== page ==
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Requirements

Concentration Requirements Gender, Sexuality and Women's Studies

Students completing the concentration in Gender, Sexuality, and Women’s Studies must complete these requirements:

Introductory Course

  •  GSWS 120: Introduction to Gender, Sexuality, and Women’s Studies

Four Elective Courses

One of these course courses should have a cross-cultural dimension.

Advanced Course

One 300- or 400-level seminar or a capstone experience.  The capstone is an independent project that can take the form of a research paper, an art or performance piece, or an action campaign. The capstone must be completed during the student’s senior year, in consultation with a faculty advisor, and in the context of a course, independent study, internship, or some other credit-bearing venue.     

These six courses must be taken across three or more academic disciplines, with no more than two courses from the student’s major department.  No more than one approved internship may be applied toward the minor. 

Major Requirements Gender, Sexuality, and Women’s Studies

Students must complete the following requirements:

Introductory Course

  • GSWS 120: Introduction to Gender, Sexuality, and Women’s Studies

Two Foundational Courses

One course focused on LGBTQ+ topics.  Examples include:

  • ANTH 255: Genders and Sexualities
  • ANTH 386: Global Queer Activism
  • CLAS 199: Intro to Greco-Roman Gender and Sexuality
  • LATN 399: Constructions of Gender and Sexuality
  • FREN 472: Race & Gender in French Cinema
  • HIST 401: Gender & Sexuality
  • MUSC 390: Music & Gay Rights
  • RELS 299: Theology & Sexuality
  • RELS 344: Sex, Money, Power and the Bible
  • SOCL 274: LGBTQ Studies
  • STWL 234: Cinema and the Second Sex
  • THEA 145: Gay Theater and Film

One course exploring the transnational intersections of gender and/or sexuality with other systems of oppression, such as race, social class, religion, ethnicity, citizenship, age, and ability.  Examples include:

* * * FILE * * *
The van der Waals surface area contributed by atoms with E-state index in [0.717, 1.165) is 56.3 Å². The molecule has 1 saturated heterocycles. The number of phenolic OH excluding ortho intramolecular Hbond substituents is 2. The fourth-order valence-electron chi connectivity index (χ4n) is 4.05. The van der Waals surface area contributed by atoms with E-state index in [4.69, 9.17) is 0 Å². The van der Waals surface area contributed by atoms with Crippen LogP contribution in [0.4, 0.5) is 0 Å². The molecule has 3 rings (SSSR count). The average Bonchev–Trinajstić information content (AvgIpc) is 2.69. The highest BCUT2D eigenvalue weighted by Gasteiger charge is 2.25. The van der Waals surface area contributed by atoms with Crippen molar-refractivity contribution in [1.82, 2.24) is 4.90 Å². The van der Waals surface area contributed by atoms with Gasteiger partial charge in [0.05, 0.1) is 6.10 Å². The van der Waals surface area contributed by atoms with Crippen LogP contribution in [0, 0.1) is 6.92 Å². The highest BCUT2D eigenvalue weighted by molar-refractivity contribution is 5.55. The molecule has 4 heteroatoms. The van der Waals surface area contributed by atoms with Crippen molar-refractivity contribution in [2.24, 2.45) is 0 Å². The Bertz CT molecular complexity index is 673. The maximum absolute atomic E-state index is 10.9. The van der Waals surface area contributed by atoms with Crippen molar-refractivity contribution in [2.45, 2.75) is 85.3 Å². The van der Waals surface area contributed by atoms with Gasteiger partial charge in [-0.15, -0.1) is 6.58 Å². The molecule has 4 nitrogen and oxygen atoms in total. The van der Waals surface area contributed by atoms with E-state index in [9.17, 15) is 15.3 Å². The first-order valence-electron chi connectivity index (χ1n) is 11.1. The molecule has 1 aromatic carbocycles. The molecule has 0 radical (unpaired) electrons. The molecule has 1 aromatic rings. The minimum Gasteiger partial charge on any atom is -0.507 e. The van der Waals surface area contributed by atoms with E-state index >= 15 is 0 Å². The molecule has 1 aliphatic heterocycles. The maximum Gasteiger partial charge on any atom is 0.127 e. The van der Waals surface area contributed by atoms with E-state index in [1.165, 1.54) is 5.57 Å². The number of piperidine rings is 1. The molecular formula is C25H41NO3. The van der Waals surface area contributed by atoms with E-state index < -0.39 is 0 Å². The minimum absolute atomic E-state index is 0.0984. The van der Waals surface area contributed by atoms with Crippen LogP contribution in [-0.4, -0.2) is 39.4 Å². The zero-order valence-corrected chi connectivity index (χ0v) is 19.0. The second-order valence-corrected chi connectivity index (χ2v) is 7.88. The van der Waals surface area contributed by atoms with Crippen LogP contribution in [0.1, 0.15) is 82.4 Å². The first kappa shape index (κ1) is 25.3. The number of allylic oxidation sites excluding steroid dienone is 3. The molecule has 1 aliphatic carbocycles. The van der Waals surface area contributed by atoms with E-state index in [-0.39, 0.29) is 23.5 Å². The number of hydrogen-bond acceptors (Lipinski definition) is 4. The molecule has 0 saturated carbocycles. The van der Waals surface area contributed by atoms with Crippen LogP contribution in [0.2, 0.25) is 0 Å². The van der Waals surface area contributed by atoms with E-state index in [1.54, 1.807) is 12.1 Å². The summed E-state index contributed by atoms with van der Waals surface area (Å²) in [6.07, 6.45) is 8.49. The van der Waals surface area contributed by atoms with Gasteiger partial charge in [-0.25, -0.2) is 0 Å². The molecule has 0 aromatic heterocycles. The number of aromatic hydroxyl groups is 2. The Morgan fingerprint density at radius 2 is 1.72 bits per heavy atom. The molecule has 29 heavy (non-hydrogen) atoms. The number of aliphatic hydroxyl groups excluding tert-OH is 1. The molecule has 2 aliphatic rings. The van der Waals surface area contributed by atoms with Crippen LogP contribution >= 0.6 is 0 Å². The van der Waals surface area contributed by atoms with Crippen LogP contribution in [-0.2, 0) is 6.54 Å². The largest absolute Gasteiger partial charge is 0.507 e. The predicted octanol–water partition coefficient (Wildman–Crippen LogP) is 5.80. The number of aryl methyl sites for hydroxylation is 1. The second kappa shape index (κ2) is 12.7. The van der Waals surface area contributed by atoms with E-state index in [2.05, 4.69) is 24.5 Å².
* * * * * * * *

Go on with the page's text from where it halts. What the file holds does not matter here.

• ANTH 255: Genders and Sexualities
  • ANTH 269: Fashion and Consumption
  • ANTH 253: Gender and Development
  • ANTH 399: Global Queer Activism
  • CISS 399: HIV-AIDS in Global Perspective
  • CISS 255: Critical Issues in Global Health
  • FREN 472: Race & Gender in French Cinema
  • HIST 101: Family and Gender in China
  • HIST 101: Sex & Nationalism
  • HIST 290: Sex and Society in African History
  • POLS 399: Democratization & Women’s Rights

Three Courses Offering Breadth

One course from each of the following three categories:

Aesthetic, artistic or literary representations.  Many such courses are found in Academic Division B in the Departments of English, World Languages, Literatures, and Cultures, , Music, Spanish, Theatre, and Visual Arts.  Examples include:

  • ENGL 345: British Women Writers
  • ENGL 353: American Women Writers
  • ENGL 399: Toni Morrison
  • ENGL 399: Irish Women Writers
  • ENGL 399: Irish Literary Activism
  • ENGL 401: Jane Austen
  • ITAL 253: Italian Women's Autobiography
  • MUSC 295: African American Music
  • STWL 221: Writing Women in the 20th century
  • STWL 234: Cinema and the Second Sex
  • THEA 136: Horror Films, Sex and Gender
  • THEA 145: Gay Theater and Film
  • VAHI 136: Narrative in Art and Film

Structural inequality, power and privilege.  Many such courses are found in Academic Division C in the Departments of Economics and Accounting, Education, Political Science, Psychology, and Sociology and Anthropology.  Examples include:

  • ANTH 255: Genders and Sexualities
  • ANTH 269: Fashion and Consumption
  • ANTH 253: Gender and Development
  • ANTH 399: Global Queer Activism
  • ECON 299: Gender & Economics
  • POLS 399: Democratization & Women’s Rights
  • PSYC 228: Psychology of Adolescence
  • PSYC 244: Health Psychology
  • PSYC 342: Gender Role Development
  • PSYC 354: Psychology of Stigma
  • SOCL 259: Children and Violence
  • SOCL 254: Girls and Violence
  • SOCL 277: Gender and Society
  • SOCL 299: Sociology of Emotion
  • SOCL 376: Women and Non-violence

Historical perspective.  Many such courses are found in Academic Division D in the Departments of Classics, History, Religious Studies and Philosophy.  Examples include:

  • CLAS 221: Women in Classical Mythology
  • CLAS 175: Ancient Manhood Contested
  • HIST 101: Family and Gender in China
  • HIST 101: Sex & Nationalism
  • HIST 290: Sex and Society in African History
  • HIST 401: Gender & Sexuality
  • RELS 118: New Testament
  • RELS 199: Gender and Sexuality in the Bible
  • RELS 221: Women in Early Christianity
  • RELS 284: Sex, Money, Power and the Bible
  • RELS 323: Ancient Households

Four Courses Generating Depth

Four courses that deepen the student's understanding of a single theme and/or region of the world that they choose in consultation with their advisor; two of these courses must be at least at the 200 level, and one must be at the 300 level or above.

Themes might include topics such as: sexuality, intersecting identities, gender and aesthetics, gender and health, challenging normativity, gender violence in political contexts, narrative representations of gender or sexuality, or global feminisms/masculinities.

Capstone Experience

An independent project that can take the form of a research paper, an art or performance piece, or an action campaign. The capstone must be completed during the student’s senior year, in consultation with a faculty advisor, and in the context of a course, independent study, internship, or some other credit-bearing context.     

*Students must take a minimum of ten courses.